Ways to Mitigate Emulsion Failure: Measuring Particle Size and Distribution Over Time

By definition, emulsions are unstable and will eventually break. For simple emulsions like oil and vinegar salad dressings, separation can occur within seconds. However, for well-formulated emulsions, the process of separation can be slowed to months and years. 

The size of the particles and their distribution throughout an emulsion are equally important to stability, homogeneity, and safety.  As particle size decreases, the surface area of the oil increases, typically leading to an increase in stability. 

It is important to remember that it is not just the formula that makes an emulsion successful, but the formulation combined with specific processing to ensure product uniformity and safety.  

SōRSE has been intentionally designed to provide exceptionally long-term uniformity, homogeneity, and stability over time. The R & D and Operations teams utilize a number of analytical techniques to demonstrate and verify stability, uniformity, and cannabinoid assay.  

The forces of gravity can be overcome by manipulating several variables, including viscosity of the water phase, solute concentration, and increasing the density of the dispersed oils with weighting agents. While thickening the liquid is likely the easiest way to increase stability by directly slowing the flow of particles, it’s not practical because it can negatively impact sensory aspects such as mouth feel. 

Product Stability and the Superiority of SōRSE

 It is not just the formula that makes an emulsion successful, but the formulation combined with specific processing to ensure uniformity and safety. SōRSE’s water-soluble emulsion has been specifically designed to provide long-term uniformity, homogeneity, and stability over time, which are verified using a number of analytical techniques.   

Particle size and distribution throughout the medium are equally important to homogeneity, stability and safety. Particle size also impacts the emulsion’s clarity and turbidity. The relationship between particle sizes is not linear. If size is the only method of stabilizing an emulsion, the size must be small enough for the forces of gravity to be weaker than the intermolecular forces of the particles. As particle size decreases, the surface area of the oil increases, typically leading to an increase in stability.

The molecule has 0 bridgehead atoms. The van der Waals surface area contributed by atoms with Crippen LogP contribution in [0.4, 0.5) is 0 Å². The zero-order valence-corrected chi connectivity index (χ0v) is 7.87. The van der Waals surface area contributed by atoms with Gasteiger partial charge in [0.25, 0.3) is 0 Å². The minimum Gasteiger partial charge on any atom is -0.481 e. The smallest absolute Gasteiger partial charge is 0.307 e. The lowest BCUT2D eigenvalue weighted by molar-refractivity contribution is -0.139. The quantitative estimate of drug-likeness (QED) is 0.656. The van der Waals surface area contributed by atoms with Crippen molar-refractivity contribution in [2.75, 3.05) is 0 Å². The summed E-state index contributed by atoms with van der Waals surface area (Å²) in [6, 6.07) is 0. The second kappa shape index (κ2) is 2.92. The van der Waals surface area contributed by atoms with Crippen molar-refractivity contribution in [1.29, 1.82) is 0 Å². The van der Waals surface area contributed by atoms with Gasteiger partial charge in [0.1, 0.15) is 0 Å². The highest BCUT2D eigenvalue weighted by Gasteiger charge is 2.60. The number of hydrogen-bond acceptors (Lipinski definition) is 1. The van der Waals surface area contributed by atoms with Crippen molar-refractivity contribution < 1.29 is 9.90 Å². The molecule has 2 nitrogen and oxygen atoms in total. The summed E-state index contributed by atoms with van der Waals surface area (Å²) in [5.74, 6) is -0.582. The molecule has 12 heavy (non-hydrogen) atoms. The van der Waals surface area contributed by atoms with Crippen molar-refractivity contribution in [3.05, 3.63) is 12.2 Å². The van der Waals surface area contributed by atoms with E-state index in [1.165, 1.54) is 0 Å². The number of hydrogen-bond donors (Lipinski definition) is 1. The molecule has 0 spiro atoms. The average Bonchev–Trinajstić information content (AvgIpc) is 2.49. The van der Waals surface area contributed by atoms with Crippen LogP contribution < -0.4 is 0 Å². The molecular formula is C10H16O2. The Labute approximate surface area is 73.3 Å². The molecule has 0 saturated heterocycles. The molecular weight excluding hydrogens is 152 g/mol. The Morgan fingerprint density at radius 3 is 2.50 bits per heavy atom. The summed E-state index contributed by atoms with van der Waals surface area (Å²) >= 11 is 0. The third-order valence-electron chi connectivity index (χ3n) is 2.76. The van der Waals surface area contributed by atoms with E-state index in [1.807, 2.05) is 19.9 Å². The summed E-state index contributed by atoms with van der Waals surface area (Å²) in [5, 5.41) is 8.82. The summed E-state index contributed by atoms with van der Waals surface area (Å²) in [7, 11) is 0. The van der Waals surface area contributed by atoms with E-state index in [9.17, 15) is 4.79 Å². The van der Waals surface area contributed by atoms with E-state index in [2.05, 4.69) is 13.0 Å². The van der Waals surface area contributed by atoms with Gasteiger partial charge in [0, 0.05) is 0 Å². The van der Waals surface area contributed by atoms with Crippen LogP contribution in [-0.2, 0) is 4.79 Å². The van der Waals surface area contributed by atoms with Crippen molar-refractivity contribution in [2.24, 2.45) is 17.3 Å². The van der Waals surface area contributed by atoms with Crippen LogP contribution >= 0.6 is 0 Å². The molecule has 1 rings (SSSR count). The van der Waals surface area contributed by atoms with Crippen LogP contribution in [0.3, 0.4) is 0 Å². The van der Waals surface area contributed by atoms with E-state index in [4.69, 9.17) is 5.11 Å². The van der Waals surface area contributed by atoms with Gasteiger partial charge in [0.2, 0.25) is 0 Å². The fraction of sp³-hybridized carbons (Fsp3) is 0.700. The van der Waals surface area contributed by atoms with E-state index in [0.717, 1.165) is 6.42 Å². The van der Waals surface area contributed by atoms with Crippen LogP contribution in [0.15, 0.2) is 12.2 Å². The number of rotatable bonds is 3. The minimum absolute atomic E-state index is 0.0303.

How SōRSE Measures Homogeneity and Stability  

SōRSE utilizes the Turbiscan, which utilizes static multiple light scattering to measure changes in the emulsion system via backscattered light and transmitted light. This technology is able to detect very small changes in a product well before creaming or sedimentation would be visible to the naked eye. It verifies that SōRSE emulsions remain stable for up to one year.   

Consistent small particle size with a narrow range is most beneficial for long-term stability. To determine particle size, SōRSE utilizes a high performance laser diffraction analyzer. This equipment determines particle size with sensors that detect wavelength, relative refractive index, and scattering angle, and gives the user a histogram of size variation. The distribution range given by the histogram allows further predictions and indications of stability.   

SōRSE also uses High Performance Liquid Chromatography (HPLC) Chromatography to make qualitative observations and quantitative determinations by separating a solution into individual components based on molecular weight and the ability to flow through a medium.

Final Thoughts

Some specific challenges working with cannabinoids include maintaining uniformity and stability; achieving desirable sensory; achieving quick, repeatable onset with predictable experience durations; and ease of use in manufacturing environments. In their raw form, cannabinoids are notoriously sticky and viscus; when converted into an emulsion, they are much easier to integrate into a beverage or food product. With ease of manufacturing in mind, SōRSE’s water-based emulsion easily dilutes in either a tank or individual bottle environment. The two powder forms are designed for either dry mixing or tablet compression or, in the case of the agglomerate, easily reconstituted beverages. The emulsion’s uniformity ensures a predictable onset with near perfect dosing on a consistent basis, which is critical for building trust in the consumer who wants to be sure the product is delivering the amount of cannabinoids promised on the label.    

If you are a product developer who has further questions about homogeneity and stability and how SōRSE water-soluble cannabinoids might be the solution you need for your infused product, please reach out to schedule an exploratory call with us today.